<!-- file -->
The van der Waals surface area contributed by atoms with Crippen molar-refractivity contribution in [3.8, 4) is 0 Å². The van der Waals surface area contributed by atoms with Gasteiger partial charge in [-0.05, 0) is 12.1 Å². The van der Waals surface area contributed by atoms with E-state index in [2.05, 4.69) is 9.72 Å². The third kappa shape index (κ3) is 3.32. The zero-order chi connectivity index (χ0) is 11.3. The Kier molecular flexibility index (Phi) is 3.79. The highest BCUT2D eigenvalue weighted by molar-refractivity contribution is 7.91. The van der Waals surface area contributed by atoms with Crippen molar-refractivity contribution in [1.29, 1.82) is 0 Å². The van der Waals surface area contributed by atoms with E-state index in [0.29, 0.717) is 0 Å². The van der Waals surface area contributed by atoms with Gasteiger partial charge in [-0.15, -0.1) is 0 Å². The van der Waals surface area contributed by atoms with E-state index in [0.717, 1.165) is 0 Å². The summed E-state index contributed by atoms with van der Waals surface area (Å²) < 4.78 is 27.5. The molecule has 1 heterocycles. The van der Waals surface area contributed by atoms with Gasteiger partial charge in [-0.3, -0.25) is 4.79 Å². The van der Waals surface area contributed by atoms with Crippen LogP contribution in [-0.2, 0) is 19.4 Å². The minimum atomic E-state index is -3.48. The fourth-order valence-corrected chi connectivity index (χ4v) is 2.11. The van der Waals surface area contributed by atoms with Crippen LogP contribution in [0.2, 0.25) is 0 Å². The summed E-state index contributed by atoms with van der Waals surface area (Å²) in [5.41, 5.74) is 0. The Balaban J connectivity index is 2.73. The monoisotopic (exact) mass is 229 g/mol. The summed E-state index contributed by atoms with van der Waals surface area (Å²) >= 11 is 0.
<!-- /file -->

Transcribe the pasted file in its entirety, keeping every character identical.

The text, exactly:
The van der Waals surface area contributed by atoms with Crippen molar-refractivity contribution in [3.8, 4) is 0 Å². The van der Waals surface area contributed by atoms with Gasteiger partial charge in [-0.05, 0) is 12.1 Å². The van der Waals surface area contributed by atoms with E-state index in [2.05, 4.69) is 9.72 Å². The third kappa shape index (κ3) is 3.32. The zero-order chi connectivity index (χ0) is 11.3. The Kier molecular flexibility index (Phi) is 3.79. The highest BCUT2D eigenvalue weighted by molar-refractivity contribution is 7.91. The van der Waals surface area contributed by atoms with Crippen molar-refractivity contribution in [1.29, 1.82) is 0 Å². The van der Waals surface area contributed by atoms with E-state index in [0.29, 0.717) is 0 Å². The van der Waals surface area contributed by atoms with Gasteiger partial charge in [-0.15, -0.1) is 0 Å². The van der Waals surface area contributed by atoms with E-state index in [0.717, 1.165) is 0 Å². The summed E-state index contributed by atoms with van der Waals surface area (Å²) < 4.78 is 27.5. The molecule has 1 heterocycles. The van der Waals surface area contributed by atoms with Gasteiger partial charge in [-0.3, -0.25) is 4.79 Å². The van der Waals surface area contributed by atoms with Crippen LogP contribution in [-0.2, 0) is 19.4 Å². The minimum atomic E-state index is -3.48. The fourth-order valence-corrected chi connectivity index (χ4v) is 2.11. The van der Waals surface area contributed by atoms with Crippen LogP contribution in [0.2, 0.25) is 0 Å². The summed E-state index contributed by atoms with van der Waals surface area (Å²) in [5.41, 5.74) is 0. The Balaban J connectivity index is 2.73. The monoisotopic (exact) mass is 229 g/mol. The summed E-state index contributed by atoms with van der Waals surface area (Å²) >= 11 is 0.